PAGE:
A massive data breach of video streaming service Twitch has exposed just about everything possible that could be taken from its internal network. The 125 GB torrent, posted on a public website for anyone to download, has been confirmed by Twitch and is only the “first part” of forthcoming materials according to the anonymous leaker.
Twitch data breach exposes entire platform to the public
The data breach appeared as a 125 GB torrent link posted to popular message board 4Chan on Wednesday. The anonymous leaker accompanied the torrent link with a message that indicates that this is more of an activist action than an attempt at cyber crime; captioning the initial post with a picture of a surprised Jeff Bezos (Amazon purchased Twitch for $970 million in 2014), the leaker called Twitch a “disgusting toxic cesspool” and exhorted the company to “do better.”
Founded as the gaming specialty channel of pioneering streaming service Justin.tv in 2007, Twitch quickly took on a life of its own as the world’s premier online destination for eSports broadcasting. It is also the leading site for “streamers” who make a living recording themselves playing video games online. The site is one of the busiest in the world, regularly drawing numbers that put it in the company of services like Netflix and YouTube.
The leaker claims that the source code was taken from over 6,000 internal GitHub repositories. According to the initial 4Chan post, the data breach contains just about every piece of proprietary code one could want from Twitch: the service’s clients for various platforms, all of the code for the twitch.tv site dating back to its inception, internal AWS services, proprietary SDKs, code for properties that Twitch has acquired (such as modding site CurseForge and the Internet Game Database), internal security “red teaming” tools for simulating attacks, and initial code for an online gaming platform called Vapor (comparable to Steam) that Amazon currently has in development.
There are conflicting reports about whether encrypted or hashed passwords are included. The initial 4Chan post does not mention this, but some social media users claim to have found some while combing through the torrent. Regardless of whether or not user login information is included, all Twitch users are advised to change their password and ensure two-factor authentication is implemented as more leaked data may be coming down the pipe.
In addition to the absolute pile of code, the data breach included tables revealing how much the platform’s streamers make each month. While this did not include financial information or personal documents, it quickly became a popular piece of gossip around the internet as it was revealed that broadcasting yourself playing video games can make you a millionaire; in fact, 81 people have made more than $1 million since August 2019. The biggest earners, the Critical Role channel, are close to cracking $10 million.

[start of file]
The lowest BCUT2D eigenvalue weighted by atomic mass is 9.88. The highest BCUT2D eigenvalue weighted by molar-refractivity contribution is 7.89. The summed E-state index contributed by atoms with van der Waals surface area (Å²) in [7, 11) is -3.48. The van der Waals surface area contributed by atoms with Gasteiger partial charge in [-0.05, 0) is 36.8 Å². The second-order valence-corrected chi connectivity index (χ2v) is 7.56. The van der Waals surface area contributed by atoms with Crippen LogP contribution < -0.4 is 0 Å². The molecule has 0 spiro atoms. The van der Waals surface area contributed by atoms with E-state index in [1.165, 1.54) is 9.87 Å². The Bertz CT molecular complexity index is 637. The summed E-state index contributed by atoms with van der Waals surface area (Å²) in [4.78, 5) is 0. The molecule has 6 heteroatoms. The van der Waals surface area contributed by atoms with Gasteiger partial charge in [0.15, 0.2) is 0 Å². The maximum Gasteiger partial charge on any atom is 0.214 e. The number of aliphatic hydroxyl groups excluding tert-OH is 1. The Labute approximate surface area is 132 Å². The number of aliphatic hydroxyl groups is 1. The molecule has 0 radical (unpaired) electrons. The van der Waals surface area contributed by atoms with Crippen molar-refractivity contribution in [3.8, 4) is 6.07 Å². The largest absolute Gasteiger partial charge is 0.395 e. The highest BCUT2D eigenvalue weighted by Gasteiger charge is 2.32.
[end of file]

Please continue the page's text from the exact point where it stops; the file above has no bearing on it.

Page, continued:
Twitch confirmed that the data breach was legitimate in a tweet on Wednesday, saying that it is “working with urgency” to measure the extent of the damage. The company reset all stream keys on Thursday as a safety precaution and asked content creators to obtain new ones.
Jarno Niemela, Principal Researcher for F-Secure, advises anyone with a Twitch account to act as if anything they’ve ever typed into the platform is going to eventually be leaked: “As the attacker indicated that they have not yet released all the information they have, anyone who has been a Twitch user should review all information they have given to Twitch, and see if there are any precautions they need to make so that further private information isn’t leaked.And while it won’t help in this case as data has already leaked, users should always be cautious on what kind of information they provide to any social media platform.”
Why would activist hackers target Twitch?
While cyber crime has been very much on the rise since the start of the pandemic, this sort of massive public data breach is more reminiscent of the LulzSec attacks in 2011 that compromised targets such as Sony and Fox Broadcasting for seemingly no reason other than personal amusement.
While the leaker has yet to get into specifics about their motivations, the timing would indicate that it has something to do with mounting discontent among streamers over harassment. On September 1, a number of high-profile streamers organized a virtual walkout for the day in protest of the platform’s failure to protect them from organized “hate raids” that disrupt broadcasts. Often driven by bots, hate raids involve flooding a stream with negative comments to push out legitimate chat users.
The leaker’s 4Chan post may refer to the #TwitchDoBetter hashtag that creators have rallied under to protest Twitch’s lack of safety and moderation. However, doxxing these same creators and putting the platform itself in peril via massive data breach would certainly be an unusual protest strategy.
There are other reasons that people might engage in hacktivism against Twitch, though there are no clear links to anything but the “do better” movement to protect creators as of yet. The platform has angered many in recent years for its heavy-handed and sometimes capricious policing of stream content, issuing bans for the use of words that are off-color but not profane and taking flak from conservatives over perceived political bias (former president Trump had his channel streaming live rallies banned from the platform). Creators have also expressed discontent over the platform’s sexual content policies. Nominally banned, some creators feel that certain streamers are abusing the system by wearing revealing clothing during streams; essentially a “peep show” under the ruse of watching a video game. Streamers in bikinis became so common that Twitch created a dedicated “Hot Tub, Pool and Beach” channel earlier this year for streams of this nature.